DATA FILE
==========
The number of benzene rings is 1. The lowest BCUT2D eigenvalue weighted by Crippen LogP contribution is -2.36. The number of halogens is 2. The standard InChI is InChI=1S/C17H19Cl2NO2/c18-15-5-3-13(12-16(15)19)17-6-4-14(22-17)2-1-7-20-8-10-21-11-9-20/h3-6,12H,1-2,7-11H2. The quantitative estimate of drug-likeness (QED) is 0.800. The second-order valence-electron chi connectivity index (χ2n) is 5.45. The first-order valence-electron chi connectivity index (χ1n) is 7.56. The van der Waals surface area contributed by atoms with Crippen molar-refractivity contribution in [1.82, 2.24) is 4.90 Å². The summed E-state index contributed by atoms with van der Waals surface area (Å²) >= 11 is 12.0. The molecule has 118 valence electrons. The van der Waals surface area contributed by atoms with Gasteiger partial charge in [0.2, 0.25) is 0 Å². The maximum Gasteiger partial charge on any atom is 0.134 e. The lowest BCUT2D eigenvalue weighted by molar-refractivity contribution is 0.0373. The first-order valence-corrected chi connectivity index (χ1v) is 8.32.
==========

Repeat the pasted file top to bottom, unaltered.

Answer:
The number of benzene rings is 1. The lowest BCUT2D eigenvalue weighted by Crippen LogP contribution is -2.36. The number of halogens is 2. The standard InChI is InChI=1S/C17H19Cl2NO2/c18-15-5-3-13(12-16(15)19)17-6-4-14(22-17)2-1-7-20-8-10-21-11-9-20/h3-6,12H,1-2,7-11H2. The quantitative estimate of drug-likeness (QED) is 0.800. The second-order valence-electron chi connectivity index (χ2n) is 5.45. The first-order valence-electron chi connectivity index (χ1n) is 7.56. The van der Waals surface area contributed by atoms with Crippen molar-refractivity contribution in [1.82, 2.24) is 4.90 Å². The summed E-state index contributed by atoms with van der Waals surface area (Å²) >= 11 is 12.0. The molecule has 118 valence electrons. The van der Waals surface area contributed by atoms with Gasteiger partial charge in [0.2, 0.25) is 0 Å². The maximum Gasteiger partial charge on any atom is 0.134 e. The lowest BCUT2D eigenvalue weighted by molar-refractivity contribution is 0.0373. The first-order valence-corrected chi connectivity index (χ1v) is 8.32.